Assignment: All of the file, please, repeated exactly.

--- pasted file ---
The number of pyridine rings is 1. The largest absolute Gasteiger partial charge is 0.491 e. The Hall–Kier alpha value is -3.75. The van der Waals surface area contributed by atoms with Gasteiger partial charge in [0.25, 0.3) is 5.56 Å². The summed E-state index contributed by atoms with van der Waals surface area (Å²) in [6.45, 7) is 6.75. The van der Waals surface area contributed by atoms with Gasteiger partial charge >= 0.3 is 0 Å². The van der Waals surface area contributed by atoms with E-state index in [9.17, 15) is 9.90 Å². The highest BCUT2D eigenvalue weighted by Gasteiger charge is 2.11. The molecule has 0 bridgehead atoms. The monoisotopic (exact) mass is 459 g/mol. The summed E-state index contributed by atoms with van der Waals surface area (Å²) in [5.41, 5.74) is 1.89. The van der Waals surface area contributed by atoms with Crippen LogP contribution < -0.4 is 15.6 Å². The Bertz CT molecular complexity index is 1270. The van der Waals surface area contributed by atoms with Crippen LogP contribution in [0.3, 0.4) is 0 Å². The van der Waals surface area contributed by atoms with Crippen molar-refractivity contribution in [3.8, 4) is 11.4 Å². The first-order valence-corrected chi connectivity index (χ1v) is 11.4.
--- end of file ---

The number of pyridine rings is 1. The largest absolute Gasteiger partial charge is 0.491 e. The Hall–Kier alpha value is -3.75. The van der Waals surface area contributed by atoms with Gasteiger partial charge in [0.25, 0.3) is 5.56 Å². The summed E-state index contributed by atoms with van der Waals surface area (Å²) in [6.45, 7) is 6.75. The van der Waals surface area contributed by atoms with Gasteiger partial charge >= 0.3 is 0 Å². The van der Waals surface area contributed by atoms with E-state index in [9.17, 15) is 9.90 Å². The highest BCUT2D eigenvalue weighted by Gasteiger charge is 2.11. The molecule has 0 bridgehead atoms. The monoisotopic (exact) mass is 459 g/mol. The summed E-state index contributed by atoms with van der Waals surface area (Å²) in [5.41, 5.74) is 1.89. The van der Waals surface area contributed by atoms with Crippen LogP contribution < -0.4 is 15.6 Å². The Bertz CT molecular complexity index is 1270. The van der Waals surface area contributed by atoms with Crippen LogP contribution in [0.3, 0.4) is 0 Å². The van der Waals surface area contributed by atoms with Crippen molar-refractivity contribution in [3.8, 4) is 11.4 Å². The first-order valence-corrected chi connectivity index (χ1v) is 11.4.